Here’s What Singaporeans Should Know About the Revamped CPF Investment Scheme

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We all like Deputy Prime Minister Tharman Shanmugaratnam. According to a recent Yahoo! poll, some 69% of Singaporeans want him to be the next Prime Minister. even though he’s personally not into that. What Mr Tharman is into, is in making sure Singaporeans have enough saved for their retirement, and yet still feel like they have a say in how to grow their retirement funds. With that in mind, he recently spoke about the CPF Investment Scheme system and how it needs to be tightened up.


Wait, so the Government is actually admitting that they made a mistake with CPF-IS?

If you think the answer to this is yes, then you’re probably not going to be happy with the rest of this article. And for the two of you who think I’m some PAP stooge, this opinion is probably not going to be changing your mind. The fact is, the CPF Investment Scheme is a good idea, just one that is could be better executed. Echoing the CPF Advisory Panel’s recommendations in August, Mr Tharman didn’t mince any words – he flat out said that the CPF Investment Scheme is “not fit for purpose”.

The implication here is that the CPF-IS is a good idea – since it allows you to invest your excess CPF funds in order to build your retirement savings. Other than for housing, your CPF account is essentially just accumulating money and guaranteed interest in preparation for your retirement. Some don’t like the idea, since they feel the money could be better invested and earn higher returns than what CPF can offer.

That’s where the CPF-IS comes in. It gives you all kinds of options – including fixed deposits, bonds, ETFs and unit trusts. Most of these investment vehicles claim to earn returns significantly higher than the 2.5% interest rate that the CPF Ordinary Account currently offers.


So… what’s wrong with the CPF-IS right now?

Well, we’ll soon find out how investors did this year, but according to last year’s statistics, only 15% of investors earned more than the guaranteed 2.5% OA interest rate. On the other hand, 40% of investors actually made a loss. As in, they not only lost out on the otherwise guaranteed interest, but they also lost their initial investment.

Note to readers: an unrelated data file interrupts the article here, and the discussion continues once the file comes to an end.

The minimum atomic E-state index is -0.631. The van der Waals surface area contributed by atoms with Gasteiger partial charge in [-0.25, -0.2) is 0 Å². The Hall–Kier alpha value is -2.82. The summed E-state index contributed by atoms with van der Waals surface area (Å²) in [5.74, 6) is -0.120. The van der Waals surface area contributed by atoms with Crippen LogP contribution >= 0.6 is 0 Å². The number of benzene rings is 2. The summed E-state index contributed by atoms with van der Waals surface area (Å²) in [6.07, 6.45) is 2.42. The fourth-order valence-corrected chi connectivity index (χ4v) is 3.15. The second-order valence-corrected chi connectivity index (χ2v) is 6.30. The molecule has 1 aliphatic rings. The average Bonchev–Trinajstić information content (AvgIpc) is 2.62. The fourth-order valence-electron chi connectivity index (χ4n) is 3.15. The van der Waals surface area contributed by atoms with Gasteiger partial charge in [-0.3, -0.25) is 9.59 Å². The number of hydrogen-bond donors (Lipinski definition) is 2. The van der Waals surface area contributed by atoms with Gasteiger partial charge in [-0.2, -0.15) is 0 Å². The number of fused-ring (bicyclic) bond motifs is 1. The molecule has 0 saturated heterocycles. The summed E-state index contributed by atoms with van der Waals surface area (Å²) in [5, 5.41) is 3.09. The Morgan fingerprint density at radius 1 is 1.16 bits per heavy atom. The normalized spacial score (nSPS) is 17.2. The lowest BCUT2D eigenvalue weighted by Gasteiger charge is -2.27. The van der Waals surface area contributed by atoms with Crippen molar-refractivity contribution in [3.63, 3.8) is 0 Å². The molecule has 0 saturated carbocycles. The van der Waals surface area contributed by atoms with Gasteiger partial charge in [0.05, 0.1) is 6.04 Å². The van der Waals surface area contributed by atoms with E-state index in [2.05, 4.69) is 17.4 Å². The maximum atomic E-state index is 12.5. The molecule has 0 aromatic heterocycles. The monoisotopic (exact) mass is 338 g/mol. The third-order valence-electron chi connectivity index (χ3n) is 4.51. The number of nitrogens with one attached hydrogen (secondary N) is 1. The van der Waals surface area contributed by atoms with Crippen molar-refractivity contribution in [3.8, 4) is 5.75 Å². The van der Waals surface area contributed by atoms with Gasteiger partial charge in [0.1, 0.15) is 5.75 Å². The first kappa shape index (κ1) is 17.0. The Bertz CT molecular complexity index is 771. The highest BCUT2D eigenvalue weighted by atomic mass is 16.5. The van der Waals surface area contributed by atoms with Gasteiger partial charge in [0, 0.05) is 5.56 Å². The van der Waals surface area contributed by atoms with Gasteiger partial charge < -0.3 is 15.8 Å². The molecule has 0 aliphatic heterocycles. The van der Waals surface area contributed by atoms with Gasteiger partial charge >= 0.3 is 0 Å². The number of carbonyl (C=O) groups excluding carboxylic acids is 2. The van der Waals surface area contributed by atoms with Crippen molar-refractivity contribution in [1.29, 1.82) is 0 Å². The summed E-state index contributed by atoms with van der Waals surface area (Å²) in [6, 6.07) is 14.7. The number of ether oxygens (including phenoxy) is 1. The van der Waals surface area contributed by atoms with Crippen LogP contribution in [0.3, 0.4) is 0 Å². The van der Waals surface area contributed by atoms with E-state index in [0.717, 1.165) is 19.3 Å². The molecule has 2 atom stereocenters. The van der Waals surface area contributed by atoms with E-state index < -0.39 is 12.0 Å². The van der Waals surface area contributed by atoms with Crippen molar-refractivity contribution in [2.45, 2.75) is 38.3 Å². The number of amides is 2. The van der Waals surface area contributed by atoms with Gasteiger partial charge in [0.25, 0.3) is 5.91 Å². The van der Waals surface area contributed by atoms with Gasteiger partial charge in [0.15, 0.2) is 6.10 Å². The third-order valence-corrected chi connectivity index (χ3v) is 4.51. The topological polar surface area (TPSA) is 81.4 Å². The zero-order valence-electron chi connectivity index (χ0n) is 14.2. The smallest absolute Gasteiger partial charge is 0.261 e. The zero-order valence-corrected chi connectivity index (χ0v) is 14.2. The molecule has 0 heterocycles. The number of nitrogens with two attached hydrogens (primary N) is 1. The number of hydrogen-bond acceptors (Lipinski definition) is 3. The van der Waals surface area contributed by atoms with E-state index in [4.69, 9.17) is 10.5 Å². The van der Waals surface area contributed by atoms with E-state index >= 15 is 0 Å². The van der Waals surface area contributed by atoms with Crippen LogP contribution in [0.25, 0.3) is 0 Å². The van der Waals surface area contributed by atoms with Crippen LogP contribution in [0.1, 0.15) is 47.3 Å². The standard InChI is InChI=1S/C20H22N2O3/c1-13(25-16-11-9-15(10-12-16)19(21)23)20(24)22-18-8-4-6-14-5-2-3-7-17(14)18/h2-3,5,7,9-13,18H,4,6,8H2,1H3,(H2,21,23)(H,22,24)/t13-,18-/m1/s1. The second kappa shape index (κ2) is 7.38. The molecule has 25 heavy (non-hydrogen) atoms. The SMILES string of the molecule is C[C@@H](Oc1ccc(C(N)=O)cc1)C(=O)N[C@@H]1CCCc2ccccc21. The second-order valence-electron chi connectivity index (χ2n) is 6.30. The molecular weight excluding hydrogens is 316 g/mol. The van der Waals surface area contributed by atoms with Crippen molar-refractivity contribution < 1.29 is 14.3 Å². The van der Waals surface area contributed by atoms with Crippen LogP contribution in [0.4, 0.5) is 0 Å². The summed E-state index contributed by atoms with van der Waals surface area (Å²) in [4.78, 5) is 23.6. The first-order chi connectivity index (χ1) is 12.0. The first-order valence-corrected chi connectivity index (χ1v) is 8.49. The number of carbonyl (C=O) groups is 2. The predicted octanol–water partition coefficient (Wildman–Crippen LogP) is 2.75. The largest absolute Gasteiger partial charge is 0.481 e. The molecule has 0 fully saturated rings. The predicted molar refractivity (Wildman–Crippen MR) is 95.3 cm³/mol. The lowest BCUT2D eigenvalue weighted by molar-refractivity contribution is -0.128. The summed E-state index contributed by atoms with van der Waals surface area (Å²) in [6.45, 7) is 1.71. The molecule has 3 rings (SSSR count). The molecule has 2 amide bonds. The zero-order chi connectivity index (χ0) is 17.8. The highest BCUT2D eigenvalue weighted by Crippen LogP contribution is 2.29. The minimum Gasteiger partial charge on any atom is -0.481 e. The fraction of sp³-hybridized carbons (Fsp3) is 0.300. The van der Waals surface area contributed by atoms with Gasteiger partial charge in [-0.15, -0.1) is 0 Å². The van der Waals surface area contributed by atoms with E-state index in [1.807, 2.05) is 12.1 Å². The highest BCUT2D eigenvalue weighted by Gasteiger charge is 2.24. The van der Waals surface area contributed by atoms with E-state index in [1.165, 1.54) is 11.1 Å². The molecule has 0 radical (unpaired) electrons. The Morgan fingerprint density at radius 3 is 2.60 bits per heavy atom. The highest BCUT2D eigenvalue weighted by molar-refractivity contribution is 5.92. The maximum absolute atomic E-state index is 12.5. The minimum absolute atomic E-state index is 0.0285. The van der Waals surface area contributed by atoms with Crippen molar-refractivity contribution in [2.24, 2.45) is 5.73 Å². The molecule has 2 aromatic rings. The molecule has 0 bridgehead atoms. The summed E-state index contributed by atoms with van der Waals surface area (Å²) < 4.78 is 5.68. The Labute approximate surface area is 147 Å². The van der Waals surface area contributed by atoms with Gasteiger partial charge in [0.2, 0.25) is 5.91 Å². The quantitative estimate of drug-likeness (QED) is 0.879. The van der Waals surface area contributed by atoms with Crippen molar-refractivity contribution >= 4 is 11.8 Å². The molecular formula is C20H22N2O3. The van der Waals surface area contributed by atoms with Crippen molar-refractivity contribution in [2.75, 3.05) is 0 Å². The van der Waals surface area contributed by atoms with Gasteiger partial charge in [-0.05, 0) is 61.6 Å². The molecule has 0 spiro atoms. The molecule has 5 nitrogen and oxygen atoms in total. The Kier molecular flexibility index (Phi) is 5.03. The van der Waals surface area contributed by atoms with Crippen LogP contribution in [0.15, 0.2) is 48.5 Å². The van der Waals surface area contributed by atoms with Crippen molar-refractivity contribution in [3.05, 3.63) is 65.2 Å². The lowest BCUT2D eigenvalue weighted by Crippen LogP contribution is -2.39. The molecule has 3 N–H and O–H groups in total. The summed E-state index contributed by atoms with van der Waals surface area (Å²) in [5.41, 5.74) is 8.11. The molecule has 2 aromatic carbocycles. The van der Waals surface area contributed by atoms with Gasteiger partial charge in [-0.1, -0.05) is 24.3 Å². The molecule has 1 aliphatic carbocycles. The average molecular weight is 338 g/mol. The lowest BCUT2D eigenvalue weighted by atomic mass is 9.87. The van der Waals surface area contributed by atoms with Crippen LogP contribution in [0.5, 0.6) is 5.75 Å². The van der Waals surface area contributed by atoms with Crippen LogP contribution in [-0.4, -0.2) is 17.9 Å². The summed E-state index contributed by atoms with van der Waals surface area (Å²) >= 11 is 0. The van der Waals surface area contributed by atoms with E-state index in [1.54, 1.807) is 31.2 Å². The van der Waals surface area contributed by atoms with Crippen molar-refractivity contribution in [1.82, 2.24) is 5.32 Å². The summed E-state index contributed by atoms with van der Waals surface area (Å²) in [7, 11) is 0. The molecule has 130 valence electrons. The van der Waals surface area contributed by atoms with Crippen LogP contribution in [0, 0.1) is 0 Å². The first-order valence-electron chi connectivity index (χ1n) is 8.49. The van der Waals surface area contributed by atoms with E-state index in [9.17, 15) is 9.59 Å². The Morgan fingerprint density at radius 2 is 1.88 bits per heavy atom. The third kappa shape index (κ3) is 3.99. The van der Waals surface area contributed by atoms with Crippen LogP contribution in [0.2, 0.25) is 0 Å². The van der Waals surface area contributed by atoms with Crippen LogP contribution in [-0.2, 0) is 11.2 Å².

There are a number of factors, and the chief of them is that most investors don’t realise just how much investing costs. This is because many current investment options are actively managed by individuals in order to mitigate risk. And to compensate fund managers for their time and expertise, a percentage of each transaction amount is paid as a fee.


But surely those investing in CPF-IS would have factored fees into their decision-making?

There is a lot of research that needs to go into making an informed investment decision, and unfortunately, the way CPF-IS organised, it’s harder to really drive home the need for sufficient investment education.

CPF-IS draws from your CPF funds, which is often no more than a series of numbers that you’re only reminded of once a year when you receive your CPF statement, What’s more, because you can’t withdraw your earnings even if you’ve made a profit, the desire to maximise your profit may not be there.

So if you don’t really feel the pinch when it comes to profit and loss, I wouldn’t be surprised if people were treating CPF-IS with the same kind of effort that they treat a fantasy football league.


But, hey, that’s not fair! I’m not that kind of investor.

Well, perhaps you’re the kind that sees a statistic like 15% of CPF-IS investors made a profit larger than the OA interest rate and think “I’m one of the 15%”. And you could be right! But let’s be fair, that’s only a little better than those who look at lottery winners as role models.